Sunday, October 08, 2006
Boston Illegal: Martin Scorsese’s “The Departed” is a Fascinating Masterwork of Writing, Acting, and Directing
I’ll be the first to admit that I’m not one of Hollywood legend Martin Scorsese’s biggest fans. I saw his remake of Cape Fear a while ago. It’s decent. I rented Taxi Driver from the library years ago. It was all right. I sat through all 2.75 hours of The Aviator two years ago. It was okay. I probably responded most to The Aviator. It had extremely great things going for it: a good cast, a wonderful look, just an overall great production. I couldn’t help but think there was just something missing. And so I have yet to see any of his other films, for I have felt none of the ones I’ve viewed were anything too special. And now comes The Departed. A turning point for both the director and I. Perhaps I’ll give his other films a shot, perhaps the filmmaker will get an Oscar. But more importantly this is a film in which all of his others from now on will be judged.
Scorsese starts in a new location, Boston, MA. It is the land of overly pronounced As, the Red Sox, and Irish crime lords. One of the latter being Jack Nicholson in one of his best performances (and you know that’s saying a lot) as Frank Costello. Here is a less campy Joker from Batman; a tough talking’ racial slur speakin’ tough guy with many an evil expression to spare for the film’s quickly paced 2 1/2 hour run time. To put it simply just give the man his fourth Oscar already and call it a night (In fact just give everyone an Oscar). But there’s plenty more astounding actors from where that came from. We get Leonardo DiCaprio, finally completely convincing, as an undercover cop infiltrating Costello’s crime ring. On the other side Matt Damon is part of Costello’s gang who has trained to become a cop and he might as well be called Evil Will Hunting. These characters set up what could have easily become a tired retread of other lesser-made crime thrillers. The cast elevates the material extremely well. Also great here are Martin Sheen and Mark Wahlberg who are the only ones who know of DiCaprio’s mission. Alec Baldwin also shows some great acting chops. Vera Farmiga is just about the the only female in the cast and she's terrific as a link between DiCaprio and Damon.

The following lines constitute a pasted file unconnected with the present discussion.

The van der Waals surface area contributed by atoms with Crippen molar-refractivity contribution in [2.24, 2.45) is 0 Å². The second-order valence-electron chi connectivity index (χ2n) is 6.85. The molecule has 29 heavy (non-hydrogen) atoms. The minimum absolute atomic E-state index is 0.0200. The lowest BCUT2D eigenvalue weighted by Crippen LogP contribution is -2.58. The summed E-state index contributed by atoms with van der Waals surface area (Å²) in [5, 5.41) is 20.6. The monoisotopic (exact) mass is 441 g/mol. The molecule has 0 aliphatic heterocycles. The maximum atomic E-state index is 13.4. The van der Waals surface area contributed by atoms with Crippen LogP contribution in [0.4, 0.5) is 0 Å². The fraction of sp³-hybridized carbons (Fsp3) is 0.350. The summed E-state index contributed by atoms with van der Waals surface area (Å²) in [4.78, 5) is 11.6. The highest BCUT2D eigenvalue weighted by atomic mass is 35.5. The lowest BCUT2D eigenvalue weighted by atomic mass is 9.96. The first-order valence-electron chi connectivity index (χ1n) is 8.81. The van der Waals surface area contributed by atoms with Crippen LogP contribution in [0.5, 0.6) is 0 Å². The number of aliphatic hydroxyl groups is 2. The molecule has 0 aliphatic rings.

While the film isn’t as visually scrumptious as The Aviator there is plenty of terrific technical aspects worthy of note. The film maintains a frenetic energy without the use of overly shaky cameras or quick fire editing. The imagery is extremely strong. Scorsese, not known for his restrained use of graphic violence, uses the brutally potent images to shock and let you know not everyone in this world is a saint. I also enjoyed the use of music. While Howard Score provides a score, most scenes are filled with rock-pop Irish jigs and most notably The Rolling Stone’s “Gimme Shelter.” Not only is the music pleasing to the ear, but so is the dialogue. While disgusting racial and homophobic comments, including other pervasively colorful language, fill the character’s mouths, it’s hard to argue that screenwriter William Monahan hasn’t created pure poetry with each spoken line. And boy do I love those Bawston accents!
“The Departed” is a wholly enjoyable movie that has to be seen to be believed. Every cinematic element is spot on. The story is exciting and works like a thriller, but it’s so much more. It’s a superbly entertaining piece of art. This is a great example of a film, a collection of sounds and images that are put together expertly to create a thoroughly pleasing experience. This is filmmaking at its best. GRADE: A